MILAN — I recently spent a weekend at the Lago d'Iseo, a picturesque area of Lombardy at the foot of the Alps east of Milan, the city where I live. The air was hot and still, resting damp and heavy like a warm towel placed over your face. Dark clouds loomed all day across the lake, but the sun scorched everything. My girlfriend and I hiked, sipped local sparkling wine, soaked in the light. Wary of the heat, but without swimsuits, we dipped in the lake with our shorts and socks.
In other words, we did normal things — which still amazes me three months after Italy emerged from a 70-day lockdown. This region was once the global epicenter of the COVID-19 pandemic: The provinces of Bergamo and Brescia, which include this scenic lake, were perhaps the worst hit areas in the sudden wave of deaths that took Europe by storm last spring.
As a reporter, I took all of it in then: The nurses collapsed on desks, no longer able to fight their fatigue; church bells that stopped tolling for the dead because there were too many; a funeral operator who had a nervous breakdown because he could no longer cope. Some of these nearby villages were ravaged, with one local priest telling me that so many people had died that he couldn't even picture what the town would be like after the pandemic.
Let's talk again in the fall, maybe.
But after the lockdown ended and summer arrived, we had pushed all of this away during our time under the sun. Soccer restarted, clubs reopened, the beach and mountain holidays remained sacred for millions of Italians. Whenever someone brought up the coronavirus, it would be pushed along with a sigh: "Here's to hoping there isn't a second wave in the fall." If anyone asked to plan something, though, we couldn't ever quite commit: "Let's talk again in the fall, maybe."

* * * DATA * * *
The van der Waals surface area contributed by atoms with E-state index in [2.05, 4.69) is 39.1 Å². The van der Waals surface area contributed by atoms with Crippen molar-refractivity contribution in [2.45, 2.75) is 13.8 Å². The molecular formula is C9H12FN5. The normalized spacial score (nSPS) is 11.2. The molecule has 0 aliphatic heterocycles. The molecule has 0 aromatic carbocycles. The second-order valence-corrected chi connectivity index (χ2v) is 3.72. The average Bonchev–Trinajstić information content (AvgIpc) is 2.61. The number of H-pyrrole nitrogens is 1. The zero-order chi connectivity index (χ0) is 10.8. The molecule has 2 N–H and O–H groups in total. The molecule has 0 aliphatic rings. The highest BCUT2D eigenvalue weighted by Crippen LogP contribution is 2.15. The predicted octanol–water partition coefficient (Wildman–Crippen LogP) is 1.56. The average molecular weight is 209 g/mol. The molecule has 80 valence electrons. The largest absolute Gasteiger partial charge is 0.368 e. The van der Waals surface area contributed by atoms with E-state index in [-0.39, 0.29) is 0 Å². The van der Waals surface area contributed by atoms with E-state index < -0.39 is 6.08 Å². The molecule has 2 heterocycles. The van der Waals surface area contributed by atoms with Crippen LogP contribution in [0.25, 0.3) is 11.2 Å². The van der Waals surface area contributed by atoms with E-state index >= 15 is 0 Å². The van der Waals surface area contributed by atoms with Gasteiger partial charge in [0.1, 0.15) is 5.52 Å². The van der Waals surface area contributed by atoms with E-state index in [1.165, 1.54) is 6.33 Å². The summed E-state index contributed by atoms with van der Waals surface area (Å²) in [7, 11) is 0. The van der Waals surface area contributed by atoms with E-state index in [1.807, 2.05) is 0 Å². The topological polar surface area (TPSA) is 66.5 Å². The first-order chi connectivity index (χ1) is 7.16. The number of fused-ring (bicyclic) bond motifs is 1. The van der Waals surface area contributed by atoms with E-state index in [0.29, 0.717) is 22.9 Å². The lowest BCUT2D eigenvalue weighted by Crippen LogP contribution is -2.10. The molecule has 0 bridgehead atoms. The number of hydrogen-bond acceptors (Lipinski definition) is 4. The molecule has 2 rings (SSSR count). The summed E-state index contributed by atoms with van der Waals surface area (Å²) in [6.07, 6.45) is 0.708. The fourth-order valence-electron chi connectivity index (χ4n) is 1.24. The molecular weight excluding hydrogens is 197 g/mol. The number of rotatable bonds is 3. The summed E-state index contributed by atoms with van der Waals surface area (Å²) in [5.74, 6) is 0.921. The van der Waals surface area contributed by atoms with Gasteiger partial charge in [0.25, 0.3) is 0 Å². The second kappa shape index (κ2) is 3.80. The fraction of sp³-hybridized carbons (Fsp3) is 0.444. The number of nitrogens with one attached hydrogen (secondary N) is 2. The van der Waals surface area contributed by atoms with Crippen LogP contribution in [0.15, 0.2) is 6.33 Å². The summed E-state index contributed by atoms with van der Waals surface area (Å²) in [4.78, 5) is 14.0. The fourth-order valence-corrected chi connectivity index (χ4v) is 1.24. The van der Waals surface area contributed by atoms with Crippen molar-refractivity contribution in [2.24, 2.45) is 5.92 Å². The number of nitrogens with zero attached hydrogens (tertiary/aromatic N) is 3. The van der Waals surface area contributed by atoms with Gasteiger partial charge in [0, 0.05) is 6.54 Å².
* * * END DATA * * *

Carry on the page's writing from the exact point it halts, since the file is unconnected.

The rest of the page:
Looming clouds over Lago d'Iseo — Photo: Alessio Perrone
Then came the fall. Temperatures have nosedived in Milan and it has rained a lot. Old worries have consistency again. I'm not sure what constitutes a "second wave", but the virus is spreading quickly, with thousands of Italians coming back from their holidays infected. Reports of famous people catching COVID punctuated the first days of bad weather — flashy businessman Flavio Briatore, dozens of soccer players, and now Silvio Berlusconi.
Italy hasn't seen the stark increase of other European countries and is currently registering fewer than 1,500 new cases per day — and for some, it's enough for life to continue as normal. But the reopening of schools, stadiums and offices happens among tension and an understated fear. Trauma lingers among local COVID survivors, and many former patients have developed mental health disorders after defeating the virus. A recentLa Stampa article cited a study that showed nearly half have developed insomnia and anxiety; a third were found to suffer from depression; PTSD and obsessive-compulsive disorders are also on the rise.
The reopening of schools, stadiums and offices happens among tension and an understated fear.
Here in Milan, we go about it tentatively, wondering if every step forward will be followed by taking two back. After the past months of evading the virus with outdoor activities, we know that we will soon be forced inside. La Scala — perhaps the city's most recognizable address — reopens Friday for the first time since the lockdown, and the first performance scheduled in the famed opera theater, Giuseppe Verdi's Messa da Requiem, seems an appropriate choice to commemorate Lombardy's dead. But as autumn arrives, it's hard not to also hear its ominous tones in the air of the coming season.